All analyses were done in the R statistical environment (R Core Team 2020) using the “sf” (Pebesma 2018) package. A separate package applying the framework to the landscape scale (“LandComp”) was developed to adjust the framework to typical landscape scale input data and assure smooth application. The new package made use of code parts of the package developed for community analysis (Tsakalos et al. 2022). A coordinate reference system optimized to Hungary, i.e. the Hungarian National Projection (HD72/EOV; EPSG: 23700), was used throughout the study.


Both CD and Shannon diversity appeared to be scale-dependent in our analysis. Shannon diversity followed a monotonous increasing trend with actual and potential diversity nearing each other towards coarser scales (Supplementary Material S5). On the contrary, the absolute maxima of the CD were clearly discernible for the majority of the regions (Fig. 5, Supplementary Material S6, S7).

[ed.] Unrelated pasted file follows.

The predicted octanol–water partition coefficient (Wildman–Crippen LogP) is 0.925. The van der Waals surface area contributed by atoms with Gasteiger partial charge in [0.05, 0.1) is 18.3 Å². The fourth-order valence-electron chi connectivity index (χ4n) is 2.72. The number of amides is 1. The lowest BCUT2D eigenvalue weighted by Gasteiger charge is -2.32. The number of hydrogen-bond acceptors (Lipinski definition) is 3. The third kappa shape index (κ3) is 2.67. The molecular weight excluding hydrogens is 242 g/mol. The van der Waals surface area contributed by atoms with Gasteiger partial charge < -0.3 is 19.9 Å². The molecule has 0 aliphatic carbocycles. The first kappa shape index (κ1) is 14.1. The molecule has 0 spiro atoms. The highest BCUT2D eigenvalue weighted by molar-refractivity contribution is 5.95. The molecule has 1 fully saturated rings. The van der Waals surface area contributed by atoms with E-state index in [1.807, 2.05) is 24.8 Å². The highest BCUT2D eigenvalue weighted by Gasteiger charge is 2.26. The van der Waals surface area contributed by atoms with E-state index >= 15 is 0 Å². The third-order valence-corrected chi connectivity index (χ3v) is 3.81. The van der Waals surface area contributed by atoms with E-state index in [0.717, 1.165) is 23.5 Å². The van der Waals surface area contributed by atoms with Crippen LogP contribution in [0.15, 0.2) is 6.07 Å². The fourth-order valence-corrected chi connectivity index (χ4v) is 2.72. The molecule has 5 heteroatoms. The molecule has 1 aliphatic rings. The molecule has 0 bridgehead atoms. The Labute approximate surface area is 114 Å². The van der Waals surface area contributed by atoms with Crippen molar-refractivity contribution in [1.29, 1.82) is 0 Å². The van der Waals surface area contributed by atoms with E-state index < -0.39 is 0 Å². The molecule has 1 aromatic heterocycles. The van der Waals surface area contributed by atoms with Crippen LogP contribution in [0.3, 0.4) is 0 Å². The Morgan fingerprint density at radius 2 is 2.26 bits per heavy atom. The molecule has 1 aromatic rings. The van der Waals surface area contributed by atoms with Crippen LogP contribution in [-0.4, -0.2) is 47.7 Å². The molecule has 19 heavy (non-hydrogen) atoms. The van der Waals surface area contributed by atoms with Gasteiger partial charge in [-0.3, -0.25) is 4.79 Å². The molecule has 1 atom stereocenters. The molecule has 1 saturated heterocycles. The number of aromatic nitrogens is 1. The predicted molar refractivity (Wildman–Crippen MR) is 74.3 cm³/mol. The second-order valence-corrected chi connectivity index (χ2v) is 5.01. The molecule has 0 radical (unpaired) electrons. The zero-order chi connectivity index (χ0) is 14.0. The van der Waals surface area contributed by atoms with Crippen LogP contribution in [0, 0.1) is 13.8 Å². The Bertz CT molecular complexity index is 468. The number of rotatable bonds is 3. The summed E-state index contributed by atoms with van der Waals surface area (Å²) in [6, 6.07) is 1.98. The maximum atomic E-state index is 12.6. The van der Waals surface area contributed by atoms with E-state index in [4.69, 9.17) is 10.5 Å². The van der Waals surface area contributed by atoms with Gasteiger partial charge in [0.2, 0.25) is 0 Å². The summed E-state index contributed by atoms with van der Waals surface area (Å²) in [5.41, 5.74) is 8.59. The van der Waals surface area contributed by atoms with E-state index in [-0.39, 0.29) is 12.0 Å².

Fig. 5
figure 5

Values of Juhász-Nagy’s information theory functions along an increasing scale for Hungary. Dashed lines link the CDmax and ASmax with the respective spatial unit sizes, i.e., ACD and AAS. For plots of other regions see Supplementary Material S7

In the case of a few regions (Bakony, Körös-Maros Interfluve, Southern Bükk), potential CD showed a decreasing trend, which points to the potential ACD being possibly smaller than the size of the hexagonal unit (i.e. <35 ha). Thus, in these three cases, it is possible that the potential CDmax values were underestimated.